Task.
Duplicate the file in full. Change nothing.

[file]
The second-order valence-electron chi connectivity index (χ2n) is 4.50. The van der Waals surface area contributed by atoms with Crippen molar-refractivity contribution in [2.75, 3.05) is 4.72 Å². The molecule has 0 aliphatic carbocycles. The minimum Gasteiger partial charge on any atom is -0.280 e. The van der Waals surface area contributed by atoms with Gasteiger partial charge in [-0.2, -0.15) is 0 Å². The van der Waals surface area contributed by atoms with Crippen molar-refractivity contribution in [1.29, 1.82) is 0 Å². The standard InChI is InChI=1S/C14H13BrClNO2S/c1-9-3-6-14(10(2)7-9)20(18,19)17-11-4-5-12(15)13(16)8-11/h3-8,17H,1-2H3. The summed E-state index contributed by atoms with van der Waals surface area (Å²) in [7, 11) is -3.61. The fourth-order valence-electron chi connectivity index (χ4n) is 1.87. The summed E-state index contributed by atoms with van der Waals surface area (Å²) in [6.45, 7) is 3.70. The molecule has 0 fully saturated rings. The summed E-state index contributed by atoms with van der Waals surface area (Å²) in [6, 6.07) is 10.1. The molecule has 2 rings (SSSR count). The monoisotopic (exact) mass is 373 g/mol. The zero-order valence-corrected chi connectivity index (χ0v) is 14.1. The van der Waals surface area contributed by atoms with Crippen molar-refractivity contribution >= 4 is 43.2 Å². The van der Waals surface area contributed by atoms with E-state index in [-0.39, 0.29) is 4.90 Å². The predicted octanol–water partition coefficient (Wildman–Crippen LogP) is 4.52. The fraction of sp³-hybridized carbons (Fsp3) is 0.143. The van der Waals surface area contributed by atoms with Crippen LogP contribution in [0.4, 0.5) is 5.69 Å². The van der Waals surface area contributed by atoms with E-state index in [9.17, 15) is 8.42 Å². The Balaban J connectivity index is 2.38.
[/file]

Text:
The second-order valence-electron chi connectivity index (χ2n) is 4.50. The van der Waals surface area contributed by atoms with Crippen molar-refractivity contribution in [2.75, 3.05) is 4.72 Å². The molecule has 0 aliphatic carbocycles. The minimum Gasteiger partial charge on any atom is -0.280 e. The van der Waals surface area contributed by atoms with Gasteiger partial charge in [-0.2, -0.15) is 0 Å². The van der Waals surface area contributed by atoms with Crippen molar-refractivity contribution in [1.29, 1.82) is 0 Å². The standard InChI is InChI=1S/C14H13BrClNO2S/c1-9-3-6-14(10(2)7-9)20(18,19)17-11-4-5-12(15)13(16)8-11/h3-8,17H,1-2H3. The summed E-state index contributed by atoms with van der Waals surface area (Å²) in [7, 11) is -3.61. The fourth-order valence-electron chi connectivity index (χ4n) is 1.87. The summed E-state index contributed by atoms with van der Waals surface area (Å²) in [6.45, 7) is 3.70. The molecule has 0 fully saturated rings. The summed E-state index contributed by atoms with van der Waals surface area (Å²) in [6, 6.07) is 10.1. The molecule has 2 rings (SSSR count). The monoisotopic (exact) mass is 373 g/mol. The zero-order valence-corrected chi connectivity index (χ0v) is 14.1. The van der Waals surface area contributed by atoms with Crippen molar-refractivity contribution >= 4 is 43.2 Å². The van der Waals surface area contributed by atoms with E-state index in [-0.39, 0.29) is 4.90 Å². The predicted octanol–water partition coefficient (Wildman–Crippen LogP) is 4.52. The fraction of sp³-hybridized carbons (Fsp3) is 0.143. The van der Waals surface area contributed by atoms with Crippen LogP contribution in [0.4, 0.5) is 5.69 Å². The van der Waals surface area contributed by atoms with E-state index in [9.17, 15) is 8.42 Å². The Balaban J connectivity index is 2.38.